Sanders Counting On Small, Regular Donations To Win Democratic Presidential Nomination
During his 2016 presidential campaign, Sen. Bernie Sanders compiled a list of roughly 2.5 million people who donated more than $230 million to his campaign. The average contribution was only $27.
As Sanders begins his second presidential bid, he’s counting on this distinctive fundraising strategy to help him secure the 2020 nomination.
Sanders' campaign is already taking him to the early primary states — he’ll be holding major rallies throughout Iowa and will return to New Hampshire for an event Sunday in Concord.
He's also demonstrating financial strength behind the scenes. While his rivals for the Democratic nomination have been busy trying to build a base of supporters, Sanders quickly reactivated a fundraising operation that helped him win 23 primaries in 2016.
It’s already paid dividends: In the first week as an official candidate, Sanders raised roughly $10 million from more than 350,000 donors. None of the other candidates have come close to raising this much money at this stage of the campaign.
Josh Orton, an adviser on the Sanders campaign, said the initial numbers demonstrate that Sanders still has enormous support across the country.
"They're not just a snapshot of Bernie's current popularity or a snapshot of instant enthusiasm,” Orton said. “They represent the kind of infrastructure and the kind of long-term work the campaign can start doing."
"They're not just a snapshot of Bernie's current popularity or a snapshot of instant enthusiasm. They represent the kind of infrastructure and the kind of long-term work the campaign can start doing." — Sanders campaign adviser John Orton
But it’s not just how much money Sanders is raising that has impressed experts. It’s how he’s doing it that could provide a lasting advantage in a crowded field.
Sanders' campaign has implemented a system, much like Netflix and other internet subscription services, where supporters sign up to automatically make a contribution every month. It’s a way to build loyalty to the candidate and give the campaign a solid and recurring source of revenue.
UVM political science professor Ellen Andersen said this strategy is a key part of Sanders’ long-term financing plan.
"It's really brilliant,” Andersen said. "He can then plan on this increased support."
Campaign adviser Orton said these small donations are also the most effective way to challenge incumbent President Donald Trump, who Orton said relies on contributions from "Wall Street and the big money interests."
"We've seen that the only thing that can do that is a grassroots movement where people contribute these kind of small dollar contributions,” said Orton.
"These sort of initial numbers are astounding. I don't think there's sort of anybody now who can say that he's not the man to beat, which is so different from what was happening in 2016." — UVM political science professor Ellen Andersen
Professor Andersen said Sanders' early fundraising success also sends an important message to many of the other Democratic candidates.
"These sort of initial numbers are astounding,” said Andersen. “I don't think there's sort of anybody now who can say that he's not the man to beat, which is so different from what was happening in 2016."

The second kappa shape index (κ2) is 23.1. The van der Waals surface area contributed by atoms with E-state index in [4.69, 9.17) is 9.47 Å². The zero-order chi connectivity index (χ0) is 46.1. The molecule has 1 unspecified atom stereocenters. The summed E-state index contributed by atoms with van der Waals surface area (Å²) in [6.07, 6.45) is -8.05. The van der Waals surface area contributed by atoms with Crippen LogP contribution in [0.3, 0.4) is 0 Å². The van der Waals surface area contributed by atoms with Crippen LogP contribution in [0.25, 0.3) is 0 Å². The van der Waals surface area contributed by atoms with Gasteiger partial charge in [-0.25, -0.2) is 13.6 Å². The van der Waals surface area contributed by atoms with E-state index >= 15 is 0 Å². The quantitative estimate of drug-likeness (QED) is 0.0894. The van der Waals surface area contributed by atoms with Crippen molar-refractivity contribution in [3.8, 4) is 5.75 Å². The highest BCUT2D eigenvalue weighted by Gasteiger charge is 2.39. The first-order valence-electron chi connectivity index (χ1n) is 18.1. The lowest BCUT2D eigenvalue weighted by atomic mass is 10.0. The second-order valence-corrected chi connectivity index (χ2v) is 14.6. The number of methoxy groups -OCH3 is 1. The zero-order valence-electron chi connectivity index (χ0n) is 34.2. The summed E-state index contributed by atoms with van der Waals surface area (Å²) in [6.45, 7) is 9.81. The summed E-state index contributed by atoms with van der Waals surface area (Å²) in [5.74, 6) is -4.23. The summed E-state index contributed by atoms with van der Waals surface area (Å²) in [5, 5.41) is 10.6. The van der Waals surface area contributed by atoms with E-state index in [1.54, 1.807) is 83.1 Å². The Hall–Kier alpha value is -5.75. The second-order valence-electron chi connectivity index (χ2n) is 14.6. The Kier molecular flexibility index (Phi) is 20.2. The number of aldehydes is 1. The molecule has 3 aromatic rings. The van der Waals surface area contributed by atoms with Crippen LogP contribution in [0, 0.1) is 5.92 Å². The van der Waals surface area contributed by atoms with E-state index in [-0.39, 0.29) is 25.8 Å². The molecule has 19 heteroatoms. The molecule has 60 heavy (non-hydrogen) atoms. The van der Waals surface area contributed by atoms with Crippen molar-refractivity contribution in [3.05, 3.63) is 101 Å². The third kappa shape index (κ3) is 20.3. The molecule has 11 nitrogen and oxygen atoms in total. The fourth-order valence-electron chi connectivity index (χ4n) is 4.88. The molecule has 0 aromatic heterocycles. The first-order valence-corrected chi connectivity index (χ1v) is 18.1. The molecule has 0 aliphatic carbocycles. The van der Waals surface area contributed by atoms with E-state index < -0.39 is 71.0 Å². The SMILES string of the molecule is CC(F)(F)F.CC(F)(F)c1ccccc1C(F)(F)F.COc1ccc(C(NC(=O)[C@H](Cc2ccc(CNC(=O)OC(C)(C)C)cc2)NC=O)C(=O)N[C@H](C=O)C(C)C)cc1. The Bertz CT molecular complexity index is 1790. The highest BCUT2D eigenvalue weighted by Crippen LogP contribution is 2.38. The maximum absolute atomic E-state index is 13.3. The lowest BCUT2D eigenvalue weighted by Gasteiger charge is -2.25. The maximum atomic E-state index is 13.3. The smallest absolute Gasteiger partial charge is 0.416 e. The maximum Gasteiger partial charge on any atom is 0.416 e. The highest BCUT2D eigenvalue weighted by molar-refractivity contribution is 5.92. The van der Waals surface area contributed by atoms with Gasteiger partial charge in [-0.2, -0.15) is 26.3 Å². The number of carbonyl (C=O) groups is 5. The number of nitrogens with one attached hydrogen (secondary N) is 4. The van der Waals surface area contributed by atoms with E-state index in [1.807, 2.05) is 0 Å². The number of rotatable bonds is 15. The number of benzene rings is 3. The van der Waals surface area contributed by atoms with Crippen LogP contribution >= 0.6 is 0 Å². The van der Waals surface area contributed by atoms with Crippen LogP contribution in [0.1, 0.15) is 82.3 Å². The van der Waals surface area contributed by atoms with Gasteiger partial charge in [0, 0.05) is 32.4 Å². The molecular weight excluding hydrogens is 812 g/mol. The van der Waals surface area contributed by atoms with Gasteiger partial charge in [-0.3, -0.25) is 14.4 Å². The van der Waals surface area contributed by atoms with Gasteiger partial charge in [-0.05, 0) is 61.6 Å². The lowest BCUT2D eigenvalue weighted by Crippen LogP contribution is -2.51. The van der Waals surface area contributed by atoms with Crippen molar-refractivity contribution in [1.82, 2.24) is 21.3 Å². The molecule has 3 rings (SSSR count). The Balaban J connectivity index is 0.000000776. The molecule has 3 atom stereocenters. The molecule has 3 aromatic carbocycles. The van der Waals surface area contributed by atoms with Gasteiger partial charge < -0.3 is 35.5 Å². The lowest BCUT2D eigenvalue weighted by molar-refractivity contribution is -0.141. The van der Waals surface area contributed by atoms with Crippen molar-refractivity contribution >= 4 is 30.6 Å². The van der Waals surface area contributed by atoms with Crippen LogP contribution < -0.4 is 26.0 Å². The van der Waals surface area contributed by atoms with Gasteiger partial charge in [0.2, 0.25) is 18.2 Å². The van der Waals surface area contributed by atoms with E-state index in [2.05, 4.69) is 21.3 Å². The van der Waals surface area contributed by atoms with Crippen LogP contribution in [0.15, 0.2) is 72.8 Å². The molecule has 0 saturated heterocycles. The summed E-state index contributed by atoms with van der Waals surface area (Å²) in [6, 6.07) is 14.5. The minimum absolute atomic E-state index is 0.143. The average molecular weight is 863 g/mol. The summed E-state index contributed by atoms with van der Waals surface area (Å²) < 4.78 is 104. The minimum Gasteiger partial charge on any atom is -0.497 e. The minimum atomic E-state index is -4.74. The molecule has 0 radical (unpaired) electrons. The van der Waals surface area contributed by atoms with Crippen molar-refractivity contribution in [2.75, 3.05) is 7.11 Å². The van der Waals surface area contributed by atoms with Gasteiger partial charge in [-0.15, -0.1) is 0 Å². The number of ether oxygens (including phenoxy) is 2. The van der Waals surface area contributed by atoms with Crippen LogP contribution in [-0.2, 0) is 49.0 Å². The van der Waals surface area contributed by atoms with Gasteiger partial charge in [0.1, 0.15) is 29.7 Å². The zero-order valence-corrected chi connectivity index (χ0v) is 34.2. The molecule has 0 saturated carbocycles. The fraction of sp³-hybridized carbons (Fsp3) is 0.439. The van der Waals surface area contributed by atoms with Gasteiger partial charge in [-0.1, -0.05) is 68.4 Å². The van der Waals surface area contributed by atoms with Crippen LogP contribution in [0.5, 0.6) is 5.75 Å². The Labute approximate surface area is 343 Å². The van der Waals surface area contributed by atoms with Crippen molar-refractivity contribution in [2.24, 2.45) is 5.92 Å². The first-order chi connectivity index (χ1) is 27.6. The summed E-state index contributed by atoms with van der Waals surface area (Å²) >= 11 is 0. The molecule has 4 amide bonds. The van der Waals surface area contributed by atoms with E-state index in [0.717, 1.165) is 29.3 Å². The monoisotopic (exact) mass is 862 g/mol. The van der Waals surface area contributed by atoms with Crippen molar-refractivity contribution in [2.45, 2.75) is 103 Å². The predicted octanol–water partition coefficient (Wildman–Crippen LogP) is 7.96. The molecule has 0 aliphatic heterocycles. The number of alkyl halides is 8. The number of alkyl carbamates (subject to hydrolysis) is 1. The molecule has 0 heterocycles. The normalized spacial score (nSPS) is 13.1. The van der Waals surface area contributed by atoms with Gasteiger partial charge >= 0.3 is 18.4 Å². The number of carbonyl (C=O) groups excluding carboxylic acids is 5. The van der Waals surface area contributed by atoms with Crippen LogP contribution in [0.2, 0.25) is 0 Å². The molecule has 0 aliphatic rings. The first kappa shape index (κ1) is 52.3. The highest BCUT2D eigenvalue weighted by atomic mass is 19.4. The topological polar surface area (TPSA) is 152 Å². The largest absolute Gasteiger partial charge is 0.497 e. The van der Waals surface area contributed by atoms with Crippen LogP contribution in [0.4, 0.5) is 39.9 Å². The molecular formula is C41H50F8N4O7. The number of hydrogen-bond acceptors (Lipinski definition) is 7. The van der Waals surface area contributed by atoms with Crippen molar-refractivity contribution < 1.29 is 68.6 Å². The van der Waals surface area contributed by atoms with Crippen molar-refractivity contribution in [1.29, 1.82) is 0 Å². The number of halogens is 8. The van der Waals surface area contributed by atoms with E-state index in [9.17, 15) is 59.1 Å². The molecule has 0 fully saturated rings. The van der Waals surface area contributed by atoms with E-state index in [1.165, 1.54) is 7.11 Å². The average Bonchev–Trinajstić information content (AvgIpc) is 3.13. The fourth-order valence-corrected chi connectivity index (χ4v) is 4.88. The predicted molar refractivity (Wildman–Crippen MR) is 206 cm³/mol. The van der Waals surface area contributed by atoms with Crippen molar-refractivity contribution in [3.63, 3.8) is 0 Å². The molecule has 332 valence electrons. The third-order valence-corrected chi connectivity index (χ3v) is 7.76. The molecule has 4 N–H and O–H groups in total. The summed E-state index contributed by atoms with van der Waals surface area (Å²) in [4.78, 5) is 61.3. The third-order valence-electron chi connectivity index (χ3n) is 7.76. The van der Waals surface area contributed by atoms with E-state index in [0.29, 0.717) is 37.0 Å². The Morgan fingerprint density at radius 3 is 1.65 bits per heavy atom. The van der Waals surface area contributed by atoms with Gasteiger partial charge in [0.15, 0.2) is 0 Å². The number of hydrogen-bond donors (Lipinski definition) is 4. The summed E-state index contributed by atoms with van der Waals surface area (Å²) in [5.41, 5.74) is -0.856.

But Norwich University political science professor Ted Kohn isn't convinced that Sanders can sustain this level of financial support in the months ahead.
He thinks Sanders’ fundraising totals might represent a lot of pent-up support for Sanders, rather than new broad national support.
Kohn also said fundraising totals aren't always the best indicator of the strength of a presidential campaign.
"Money isn't the answer to everything. Money isn't what's necessarily going to get you to break into the top three," Kohn said. "If whoever has the most money was the simple determinant of the primaries or of presidential elections I think we'd be sitting in the middle of Mitt Romney's second term."
"If whoever has the most money was the simple determinant of the primaries or of presidential elections I think we'd be sitting in the middle of Mitt Romney's second term." — Norwich University political science professor Ted Kohn
But Kohn said Sanders' reliance on small contributions has already had an impact on this race because it's forced a number of other candidates, including Massachusetts Sen. Elizabeth Warren, to reject fundraising events with large donors.
"It's a very interesting moment where Sen. Sanders has kind of pushed the conversation within the progressive base of the Democratic Party,” Kohn said.
In addition to his supporters who sign up for automatic donations, Sanders also has a substantial number of donors who make frequent contributions to the campaign, although not on an automatic basis. In some cases, they make a total of between five and 10 donations.
Former Middlebury College political science professor Eric Davis said Sanders' mailing list of small donors will play a critical role in allowing Sanders to launch strong operations in multiple states at the outset of the campaign. That’s something Sanders was not able to do in 2016.
"He has a strong fundraising infrastructure in place — he has lots of email addresses and contacts from the 2016 campaign and can use those again,” Davis said. “If you start early and have a large donor base, it can be very successful."
The Sanders campaign said it’s encouraged that almost 40 percent of their 2020 donors to date are first-time contributors, indicating that there’s been a sizeable growth in support for Sanders’ candidacy.